Bronwyn's Library Blog

Wednesday, April 06, 2005

The Reference Question

When I studied the intricacies of "The Reference Question" I think the fact that it would be face to face was taken for granted. We may have occasionally glanced at the fact that the telephone might be involved, but with little seriousness. And now we are looking at homework help and the best way to deliver it. It would make sense to offer it through the medium that the client is most familiar with, or impressed by. As Sarah Houghton wrote "I believe school libraries and the students they serve have the most to gain from real-time online reference. The users, in this case students, are generally very comfortable with computers and with chat technology. In fact, many of them would rather chat online with a teacher or librarian than ask for help in person. I have seen students in the public library chatting away on an online reference service, while there is a real-life librarian sitting not twenty feet away at the reference desk. Clearly “online” is a preferred medium, at least for some students."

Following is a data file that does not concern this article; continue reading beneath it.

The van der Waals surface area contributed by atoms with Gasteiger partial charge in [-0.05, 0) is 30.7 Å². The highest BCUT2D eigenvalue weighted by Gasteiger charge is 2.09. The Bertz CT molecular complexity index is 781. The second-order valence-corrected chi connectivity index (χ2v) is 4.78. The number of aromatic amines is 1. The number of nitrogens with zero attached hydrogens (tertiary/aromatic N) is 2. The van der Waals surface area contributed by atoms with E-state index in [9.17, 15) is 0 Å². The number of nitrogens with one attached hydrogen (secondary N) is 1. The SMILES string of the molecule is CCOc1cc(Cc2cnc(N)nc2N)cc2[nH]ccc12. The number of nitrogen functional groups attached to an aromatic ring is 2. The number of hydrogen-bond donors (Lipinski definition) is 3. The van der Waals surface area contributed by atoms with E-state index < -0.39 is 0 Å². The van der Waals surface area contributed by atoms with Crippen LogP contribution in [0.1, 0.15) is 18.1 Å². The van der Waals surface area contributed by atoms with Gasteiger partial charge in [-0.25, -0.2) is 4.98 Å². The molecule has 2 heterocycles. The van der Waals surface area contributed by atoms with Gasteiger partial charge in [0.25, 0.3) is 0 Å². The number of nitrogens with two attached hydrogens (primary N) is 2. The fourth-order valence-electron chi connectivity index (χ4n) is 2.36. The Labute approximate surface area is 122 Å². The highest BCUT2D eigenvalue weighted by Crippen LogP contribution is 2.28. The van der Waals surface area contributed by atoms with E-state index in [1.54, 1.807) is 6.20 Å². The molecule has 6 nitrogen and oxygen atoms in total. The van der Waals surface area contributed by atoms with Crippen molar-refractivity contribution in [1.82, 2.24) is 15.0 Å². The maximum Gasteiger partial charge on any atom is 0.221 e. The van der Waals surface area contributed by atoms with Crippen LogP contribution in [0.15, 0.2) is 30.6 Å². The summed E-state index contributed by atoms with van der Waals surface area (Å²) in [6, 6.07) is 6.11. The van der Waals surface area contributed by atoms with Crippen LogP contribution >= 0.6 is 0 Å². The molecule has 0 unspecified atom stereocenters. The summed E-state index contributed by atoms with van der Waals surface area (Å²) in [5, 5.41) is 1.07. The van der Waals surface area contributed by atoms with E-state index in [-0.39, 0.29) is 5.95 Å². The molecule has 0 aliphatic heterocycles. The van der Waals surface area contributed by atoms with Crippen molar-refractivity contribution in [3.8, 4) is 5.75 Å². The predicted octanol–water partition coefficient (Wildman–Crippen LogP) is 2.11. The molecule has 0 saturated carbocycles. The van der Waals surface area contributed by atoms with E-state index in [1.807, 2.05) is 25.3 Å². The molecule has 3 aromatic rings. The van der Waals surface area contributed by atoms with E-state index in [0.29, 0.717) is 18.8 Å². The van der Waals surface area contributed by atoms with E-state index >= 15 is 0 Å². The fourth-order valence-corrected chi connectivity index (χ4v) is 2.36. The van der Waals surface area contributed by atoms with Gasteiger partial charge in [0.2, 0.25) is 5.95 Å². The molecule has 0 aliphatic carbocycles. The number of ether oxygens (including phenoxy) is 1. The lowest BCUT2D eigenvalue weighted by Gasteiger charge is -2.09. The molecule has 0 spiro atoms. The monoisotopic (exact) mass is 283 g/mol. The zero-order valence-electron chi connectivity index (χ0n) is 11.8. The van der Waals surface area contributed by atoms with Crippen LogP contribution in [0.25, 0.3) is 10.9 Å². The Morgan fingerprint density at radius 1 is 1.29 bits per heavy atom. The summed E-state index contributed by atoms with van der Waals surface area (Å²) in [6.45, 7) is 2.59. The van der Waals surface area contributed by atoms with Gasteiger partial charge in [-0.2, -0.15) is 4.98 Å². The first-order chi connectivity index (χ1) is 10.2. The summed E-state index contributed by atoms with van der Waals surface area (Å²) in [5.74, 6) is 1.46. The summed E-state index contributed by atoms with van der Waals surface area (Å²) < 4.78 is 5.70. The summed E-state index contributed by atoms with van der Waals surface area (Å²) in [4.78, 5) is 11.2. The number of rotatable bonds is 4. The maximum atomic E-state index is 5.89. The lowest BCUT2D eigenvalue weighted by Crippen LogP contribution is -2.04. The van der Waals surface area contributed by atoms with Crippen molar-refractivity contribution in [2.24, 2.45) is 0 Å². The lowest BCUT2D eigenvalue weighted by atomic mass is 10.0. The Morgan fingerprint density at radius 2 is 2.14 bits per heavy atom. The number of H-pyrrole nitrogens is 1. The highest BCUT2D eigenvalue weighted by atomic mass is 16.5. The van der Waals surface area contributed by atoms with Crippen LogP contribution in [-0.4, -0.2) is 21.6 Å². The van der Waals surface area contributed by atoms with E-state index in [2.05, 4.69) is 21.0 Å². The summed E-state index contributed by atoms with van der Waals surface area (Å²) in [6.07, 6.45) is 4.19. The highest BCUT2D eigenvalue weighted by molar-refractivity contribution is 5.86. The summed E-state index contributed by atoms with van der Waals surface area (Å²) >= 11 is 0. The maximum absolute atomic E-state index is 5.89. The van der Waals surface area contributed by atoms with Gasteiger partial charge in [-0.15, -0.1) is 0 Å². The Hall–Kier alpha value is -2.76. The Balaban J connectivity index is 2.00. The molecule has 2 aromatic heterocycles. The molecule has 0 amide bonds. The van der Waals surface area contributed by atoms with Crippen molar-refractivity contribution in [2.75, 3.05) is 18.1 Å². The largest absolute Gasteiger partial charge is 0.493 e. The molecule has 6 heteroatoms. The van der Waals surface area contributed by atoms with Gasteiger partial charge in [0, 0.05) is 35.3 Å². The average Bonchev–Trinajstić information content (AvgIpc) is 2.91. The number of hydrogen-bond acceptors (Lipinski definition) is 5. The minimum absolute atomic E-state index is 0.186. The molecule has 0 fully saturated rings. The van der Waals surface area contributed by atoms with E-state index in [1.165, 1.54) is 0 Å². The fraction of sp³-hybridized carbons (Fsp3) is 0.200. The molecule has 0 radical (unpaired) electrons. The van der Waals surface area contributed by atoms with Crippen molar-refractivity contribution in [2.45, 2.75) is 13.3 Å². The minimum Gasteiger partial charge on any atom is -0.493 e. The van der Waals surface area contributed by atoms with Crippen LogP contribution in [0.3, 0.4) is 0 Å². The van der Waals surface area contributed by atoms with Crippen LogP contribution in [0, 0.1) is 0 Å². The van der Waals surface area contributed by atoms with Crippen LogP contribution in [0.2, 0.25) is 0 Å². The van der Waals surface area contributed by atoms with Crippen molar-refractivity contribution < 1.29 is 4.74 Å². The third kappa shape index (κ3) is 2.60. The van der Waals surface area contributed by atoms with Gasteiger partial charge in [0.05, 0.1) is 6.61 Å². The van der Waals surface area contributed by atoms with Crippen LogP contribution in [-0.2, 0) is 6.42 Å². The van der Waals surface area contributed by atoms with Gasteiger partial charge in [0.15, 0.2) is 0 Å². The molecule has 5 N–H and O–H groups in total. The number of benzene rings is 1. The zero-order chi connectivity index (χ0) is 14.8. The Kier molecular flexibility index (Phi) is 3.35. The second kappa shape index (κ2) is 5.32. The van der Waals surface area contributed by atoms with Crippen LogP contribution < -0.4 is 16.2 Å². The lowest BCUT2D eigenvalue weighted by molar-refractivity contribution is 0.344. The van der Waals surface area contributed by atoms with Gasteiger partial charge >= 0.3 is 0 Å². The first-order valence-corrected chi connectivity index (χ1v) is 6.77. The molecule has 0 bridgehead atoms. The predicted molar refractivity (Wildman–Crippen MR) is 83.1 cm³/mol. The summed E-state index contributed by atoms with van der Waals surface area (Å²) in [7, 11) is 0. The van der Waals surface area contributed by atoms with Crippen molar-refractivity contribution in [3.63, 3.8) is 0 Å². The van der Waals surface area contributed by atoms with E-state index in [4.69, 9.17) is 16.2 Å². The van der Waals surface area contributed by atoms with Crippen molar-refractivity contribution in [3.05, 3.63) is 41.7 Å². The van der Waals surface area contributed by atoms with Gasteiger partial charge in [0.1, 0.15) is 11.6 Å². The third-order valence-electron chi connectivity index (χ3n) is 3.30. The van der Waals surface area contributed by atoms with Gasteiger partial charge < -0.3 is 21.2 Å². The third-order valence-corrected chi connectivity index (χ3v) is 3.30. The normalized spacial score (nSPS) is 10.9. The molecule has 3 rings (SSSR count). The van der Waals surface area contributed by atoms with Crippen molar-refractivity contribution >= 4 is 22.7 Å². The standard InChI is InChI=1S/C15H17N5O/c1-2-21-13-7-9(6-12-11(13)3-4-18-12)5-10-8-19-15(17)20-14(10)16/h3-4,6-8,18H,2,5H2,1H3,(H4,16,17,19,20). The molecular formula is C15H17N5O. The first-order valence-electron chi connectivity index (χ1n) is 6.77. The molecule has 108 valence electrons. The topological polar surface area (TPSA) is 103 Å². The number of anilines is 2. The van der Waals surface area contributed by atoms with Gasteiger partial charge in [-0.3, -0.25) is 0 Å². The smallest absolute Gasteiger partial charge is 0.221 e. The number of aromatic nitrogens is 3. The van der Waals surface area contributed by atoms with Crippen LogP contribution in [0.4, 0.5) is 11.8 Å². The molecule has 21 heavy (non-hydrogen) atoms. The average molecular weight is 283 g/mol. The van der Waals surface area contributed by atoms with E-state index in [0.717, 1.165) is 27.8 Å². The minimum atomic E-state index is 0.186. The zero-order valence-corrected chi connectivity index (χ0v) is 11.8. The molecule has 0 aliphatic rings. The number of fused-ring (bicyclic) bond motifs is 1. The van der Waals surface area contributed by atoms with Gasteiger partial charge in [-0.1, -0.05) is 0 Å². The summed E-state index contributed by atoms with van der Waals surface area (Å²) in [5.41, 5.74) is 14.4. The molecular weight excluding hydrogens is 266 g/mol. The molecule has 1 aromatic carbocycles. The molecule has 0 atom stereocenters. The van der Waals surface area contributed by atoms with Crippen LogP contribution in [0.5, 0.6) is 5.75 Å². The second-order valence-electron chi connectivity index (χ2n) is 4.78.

And those are generally the ones we are trying to win over. We can choose between Instant messaging or chat, and Sarah looks at the value of each. Aaron
Schmidt and Michael Stephens have looked at the same subject from a broader perspective.

Instant and convenient is what these patrons want, and we can get close.
But in a school setting, and possibly even tertiary institutions, one of the aims for a librarian during the reference question is to teach the student how to use the library, or the internet. Modelling and direct instruction are often used. Are we losing that?


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